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Julia Kristeva

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Time and Sense
coverJulia Kristeva Interviews (European Perspectives - A Series in Social Thought and Cultural Criticism)  by Ross Mitchell Guberman (Editor), julia Kristeva, Ediby R. Guberman.

 It is perhaps edifying to take Kristeva's work as a whole, in order that we may best consider her complex balances of interdisciplinary concerns. In his recent collection of Kristeva's interviews, Ross Mitchell Guberman gives us the opportunity to do just that, in a space that affords us, additionally, a fresh perspective on this theorists personal and intellectual developments. 

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Kristeva Bibliography

Maintained by State University of New York at Stony Brook University Libraries.

This site includes:

Introduction

Works by Julia Kristeva:

Books
Edited Volumes
Contributions to Books
Journal Articles
Published Interviews

Works about Julia Kristeva:

Audiovisual
Books
Bibliographies
Dissertations & Theses
Selected Articles

 

Short Introduction to Julia Kristeva 

Presented by Alice Kelsey.

 

The Significance of the Body in Ethical Discourse: Julia Kristeva's Contribution to Ethical Discourse

Graduate thesis by Christine Jamieson. The dissertation is concerned with the significance of embodiment for moral theology. It enters into dialogue with Christian ethicists struggling with issues relating to embodiment.

 

Chao-Footnotes to Kristevan Semiotics

By Fred Abraham.

 

Intertextuality

In Revolution and Poetic Language, Kristeva's thesis for her Doctorat d'Etat, she further developed her concept of intertextuality. To the two processes Freud identified as being at work in the unconscious, displacement and condensation, Kristeva added a third process, "the passage from one sign system to another." Inherent in this process she saw an alteration of the thetic phase of language involving the destruction of the old system and the forming of a new one. The new system may use the same or different signifying materials, as in "carnival" as described by Bakhtin. She argued that the novel particularly exhibited the potential for embodying a "redistribution" of several different sign systems. "Intertextuality," then, is a specific type of coextension in which a variety of diverse meanings overlap; it refers to the transposition of one or more sign systems into another or a "field" of transpositions of many signifying systems. The novel provides a particularly good space for this phenomenon to occur.

 

Intertextuality:   An Interview with Kristeva

Margaret Smaller conducted this interview in New York City in 1985. It was published in Intertextuality and Contemporary American Fiction. The translation is by Richard Macicsey. Kristeva speaks lucidly about her well-known notion of intertextuality, expressing her intellectual debt to Bakhtin's notion of dialogism while emphasizing that the intersection of voices surrounding an utterance concerns not only the semantic field but the syntactic and phonic fields. She introduces a psychoanalytic element into the notion of intertextuality by suggesting that the intertextuality of the creator and the reader make them "subject-in-process" whose psychic identity is put into question. Commenting on Nerval, Kristeva then contrasts modern poetry, described as more openly regressive" and direct, with the modern novel, which is said to result from a "working-out" of the self. She claims that the modern novel could thus be seen as a "kind of continuous lay analysis." Other questions have to do with melancholia (Kristeva was working on Back Sun at the time ot this interview). Psychoanalysis (which is said to link theory and practice more fortuitously than does Marxism or political commitment), and the political structure of the United States. Kristeva concludes by discussing her plans for writing fiction, including the project that would eventually become The Samurai.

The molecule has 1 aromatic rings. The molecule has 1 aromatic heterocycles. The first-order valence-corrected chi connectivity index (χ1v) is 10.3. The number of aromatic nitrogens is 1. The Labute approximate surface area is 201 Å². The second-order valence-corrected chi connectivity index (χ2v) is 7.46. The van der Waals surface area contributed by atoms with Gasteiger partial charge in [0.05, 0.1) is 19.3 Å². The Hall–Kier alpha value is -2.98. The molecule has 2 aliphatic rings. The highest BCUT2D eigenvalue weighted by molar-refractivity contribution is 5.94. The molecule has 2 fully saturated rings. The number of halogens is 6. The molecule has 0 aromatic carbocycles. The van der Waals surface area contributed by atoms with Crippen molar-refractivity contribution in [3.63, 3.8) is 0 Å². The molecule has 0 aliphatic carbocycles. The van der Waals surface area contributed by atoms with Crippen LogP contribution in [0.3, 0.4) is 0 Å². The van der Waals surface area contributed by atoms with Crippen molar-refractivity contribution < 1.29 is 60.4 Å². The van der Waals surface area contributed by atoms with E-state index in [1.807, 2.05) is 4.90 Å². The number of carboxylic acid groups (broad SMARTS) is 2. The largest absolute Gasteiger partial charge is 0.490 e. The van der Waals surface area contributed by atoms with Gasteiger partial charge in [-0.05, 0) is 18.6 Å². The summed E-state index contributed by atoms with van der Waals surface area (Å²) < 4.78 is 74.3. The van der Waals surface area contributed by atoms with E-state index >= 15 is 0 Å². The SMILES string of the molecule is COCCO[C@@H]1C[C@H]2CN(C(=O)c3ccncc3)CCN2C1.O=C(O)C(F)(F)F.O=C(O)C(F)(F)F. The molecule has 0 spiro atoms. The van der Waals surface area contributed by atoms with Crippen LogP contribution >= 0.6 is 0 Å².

Feminist Theory Website:  French Feminists

This is an excellent feminist resource website, including the following:

 

Julia Kristeva: A Bibliography of Primary and Secondary Sources in French and English 1966-1996 Kathleen O'Grady, Editor - alas, this is only the description of the book that was awarded the American Theological Library Association Bibliographer's Award, 1997. Ordering information can be found here.  
The Abject: Kristeva and the Antigone Extract from: "The Abject: Kristeva and the Antigone" by Clifford Davis, a UCLA French Studies journal.  
The Uncanny Style of Kristeva's Critique of Nationalism (Available only to Project Muse subscribers. U. Iowa is subscriber) Ewa Ziarek examines J. Kristeva's "attempts to articulate a different concept of sociality, based on the "respect for the irreconcilable." 
Introduction to Julia Kristeva Alice Kelsey wrote this short introduction for a graduate class in rhetoric at Northern Illinois University. 

 

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